Brooklyn Borough President Eric Adams, at a press conference, recalled how the Lubavitcher Rebbe, in 1991, said there were not two sides in the neighborhood but one side. “This is one Crown Heights, that came from the rebbe of this community,” said Adams. “All of us, let us continue to be together. As long as we are together, as a community, no one will ever be able to divide us.”
Rabbi Eli Cohen, executive director of the Crown Heights Jewish Community Council, told us he’s been seeing a pattern in crime. “The first time something like this happens, I’ll say, OK, it’s random. At this point, I don’t say random anymore.” This attack “was very similar” to the November stabbing.
Unlike the angry Jews in the community, Cohen thought the situation was handled well. “The police response was quick,” he said. “The hate crime investigators are on the case. We’re getting more patrols so people feel safer and more secure. Everybody’s trying hard. There’s a much improved atmosphere in the community, a lot more cooperation between … all the different segments.”
Leaders may be more positive but does that matter to criminals on the street? “It definitely does,” said Cohen. “If you watch ‘Fire in the Mirror,’ the one-woman show by Anna Deavere Smith,” based on actual transcripts from black and Jewish leaders around the time of the riots, “there were a lot of negative things being said publicly by leaders, and I’m sure it trickled down. Now, most of what has been said by people of influence has been positive, so that trickles down too. Even on the street, there’s been a friendliness, an openness that I see as I walk around, a lot more positive energy on the street.”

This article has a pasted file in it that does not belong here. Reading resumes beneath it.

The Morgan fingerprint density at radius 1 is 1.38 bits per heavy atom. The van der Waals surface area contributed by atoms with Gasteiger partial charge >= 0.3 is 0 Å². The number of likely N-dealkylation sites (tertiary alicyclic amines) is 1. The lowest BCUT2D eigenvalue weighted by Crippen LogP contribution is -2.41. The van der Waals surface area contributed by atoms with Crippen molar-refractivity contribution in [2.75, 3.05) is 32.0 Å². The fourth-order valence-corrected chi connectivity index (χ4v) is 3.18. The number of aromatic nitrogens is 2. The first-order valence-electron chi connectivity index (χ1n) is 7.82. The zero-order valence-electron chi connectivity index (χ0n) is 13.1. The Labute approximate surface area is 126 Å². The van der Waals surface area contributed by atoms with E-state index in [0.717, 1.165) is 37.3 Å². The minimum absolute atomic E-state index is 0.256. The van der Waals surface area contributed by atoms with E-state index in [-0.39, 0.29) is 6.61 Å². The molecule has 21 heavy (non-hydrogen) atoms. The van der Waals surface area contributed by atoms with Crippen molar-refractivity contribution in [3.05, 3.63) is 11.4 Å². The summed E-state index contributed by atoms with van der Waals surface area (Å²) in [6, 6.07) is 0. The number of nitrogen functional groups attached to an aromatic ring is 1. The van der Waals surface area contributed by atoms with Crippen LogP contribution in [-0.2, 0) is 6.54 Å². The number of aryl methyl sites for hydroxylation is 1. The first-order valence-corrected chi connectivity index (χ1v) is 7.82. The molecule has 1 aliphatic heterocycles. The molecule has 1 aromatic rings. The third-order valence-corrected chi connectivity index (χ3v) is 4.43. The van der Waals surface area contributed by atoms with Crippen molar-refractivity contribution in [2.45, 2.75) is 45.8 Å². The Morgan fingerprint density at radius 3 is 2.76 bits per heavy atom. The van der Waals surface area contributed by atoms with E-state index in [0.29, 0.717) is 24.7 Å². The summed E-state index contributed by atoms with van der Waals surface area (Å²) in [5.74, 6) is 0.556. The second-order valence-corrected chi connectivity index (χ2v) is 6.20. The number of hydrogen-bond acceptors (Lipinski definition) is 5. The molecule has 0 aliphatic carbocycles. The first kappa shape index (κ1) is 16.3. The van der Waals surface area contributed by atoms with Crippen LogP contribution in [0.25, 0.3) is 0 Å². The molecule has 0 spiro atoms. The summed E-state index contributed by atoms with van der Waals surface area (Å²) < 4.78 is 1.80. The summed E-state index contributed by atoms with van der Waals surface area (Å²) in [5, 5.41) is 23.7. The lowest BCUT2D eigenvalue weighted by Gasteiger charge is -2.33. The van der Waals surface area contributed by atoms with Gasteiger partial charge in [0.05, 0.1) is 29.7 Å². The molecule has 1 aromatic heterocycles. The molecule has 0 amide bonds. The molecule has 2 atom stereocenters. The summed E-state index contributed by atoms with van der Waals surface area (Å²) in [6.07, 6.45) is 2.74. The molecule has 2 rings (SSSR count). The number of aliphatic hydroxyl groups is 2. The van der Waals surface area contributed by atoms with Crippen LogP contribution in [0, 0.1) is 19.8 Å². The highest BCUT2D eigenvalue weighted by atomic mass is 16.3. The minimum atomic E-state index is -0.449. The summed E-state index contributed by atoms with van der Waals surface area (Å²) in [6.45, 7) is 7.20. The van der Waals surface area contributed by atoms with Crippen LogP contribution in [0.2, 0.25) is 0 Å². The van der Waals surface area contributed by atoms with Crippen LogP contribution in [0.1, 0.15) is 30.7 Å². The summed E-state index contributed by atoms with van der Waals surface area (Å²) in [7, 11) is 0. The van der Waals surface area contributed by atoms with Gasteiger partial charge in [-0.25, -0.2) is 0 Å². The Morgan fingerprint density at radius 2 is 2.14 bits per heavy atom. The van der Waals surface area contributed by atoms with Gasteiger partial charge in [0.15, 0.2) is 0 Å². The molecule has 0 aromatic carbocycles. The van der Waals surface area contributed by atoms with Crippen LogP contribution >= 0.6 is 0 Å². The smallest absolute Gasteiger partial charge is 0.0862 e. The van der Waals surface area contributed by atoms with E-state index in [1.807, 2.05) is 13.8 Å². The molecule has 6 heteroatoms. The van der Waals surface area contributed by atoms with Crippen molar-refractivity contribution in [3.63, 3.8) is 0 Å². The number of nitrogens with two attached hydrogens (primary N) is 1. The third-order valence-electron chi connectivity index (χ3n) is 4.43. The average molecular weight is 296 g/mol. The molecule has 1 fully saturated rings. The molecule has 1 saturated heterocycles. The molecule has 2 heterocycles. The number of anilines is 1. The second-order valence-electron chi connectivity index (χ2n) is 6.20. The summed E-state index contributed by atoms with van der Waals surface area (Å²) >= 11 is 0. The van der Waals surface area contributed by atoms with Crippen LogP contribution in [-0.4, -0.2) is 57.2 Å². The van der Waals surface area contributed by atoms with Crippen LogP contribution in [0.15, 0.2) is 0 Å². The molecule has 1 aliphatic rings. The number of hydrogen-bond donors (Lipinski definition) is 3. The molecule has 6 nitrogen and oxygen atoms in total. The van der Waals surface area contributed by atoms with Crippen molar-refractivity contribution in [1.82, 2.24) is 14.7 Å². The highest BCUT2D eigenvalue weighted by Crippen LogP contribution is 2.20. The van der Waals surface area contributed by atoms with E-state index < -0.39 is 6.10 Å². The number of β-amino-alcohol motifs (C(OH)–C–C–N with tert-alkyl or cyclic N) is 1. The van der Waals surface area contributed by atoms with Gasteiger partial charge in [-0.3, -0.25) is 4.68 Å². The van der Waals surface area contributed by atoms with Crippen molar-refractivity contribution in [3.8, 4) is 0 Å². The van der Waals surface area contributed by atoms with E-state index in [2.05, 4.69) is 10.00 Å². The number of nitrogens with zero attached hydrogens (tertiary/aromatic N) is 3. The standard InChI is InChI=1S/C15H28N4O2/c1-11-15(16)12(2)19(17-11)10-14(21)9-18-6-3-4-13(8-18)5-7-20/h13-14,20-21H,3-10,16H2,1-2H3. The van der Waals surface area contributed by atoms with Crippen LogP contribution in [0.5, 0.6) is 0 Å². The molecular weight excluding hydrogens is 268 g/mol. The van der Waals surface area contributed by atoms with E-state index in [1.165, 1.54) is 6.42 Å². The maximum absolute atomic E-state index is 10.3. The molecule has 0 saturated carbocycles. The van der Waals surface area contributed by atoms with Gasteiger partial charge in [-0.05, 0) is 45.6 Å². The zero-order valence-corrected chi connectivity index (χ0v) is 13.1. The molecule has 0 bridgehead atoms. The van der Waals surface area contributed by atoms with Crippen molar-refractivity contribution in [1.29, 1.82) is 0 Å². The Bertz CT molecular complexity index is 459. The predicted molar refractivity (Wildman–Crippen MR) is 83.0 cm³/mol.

Devorah Halberstam, a community activist whose son Ari was murdered in 1994 by a Lebanese immigrant, said, “Listen, you can find any excuse for hatred, if you’re looking for it.
Hatred filled [the stabber’s] heart; he saw a Lubavitcher chasid walking down the street… I know everybody is trying but, truth be told, I was walking home last night and I’m looking over my shoulder. So whatever reason [the stabber] did it – and who really cares – he has to be locked up. It’s more than outrageous. It sends shudders through you.”
She noted, with a tear in her voice, that Ari was shot in Adar, his yahrtzeit’s on Adar 23: “Every year, I get crazy in my head, I can’t say it anymore,” about Adar and simcha. “And in a leap year, the date comes twice. I remember it every day but there’s something about anniversaries. I know what it means at the end of the day, when you feel the pain. … Every time I hear that someone survived an attack I say thank God! Because I wasn’t lucky. My son wasn’t lucky.”
Kaplan noted, “We need a refuah shlayma [a healing] – for the world. We need people who don’t think it’s okay to stab somebody.”
At the end of the day, Kaplan saw Rebbetzin Brikman and Devorah Halberstam hugging, crying on each other’s shoulder.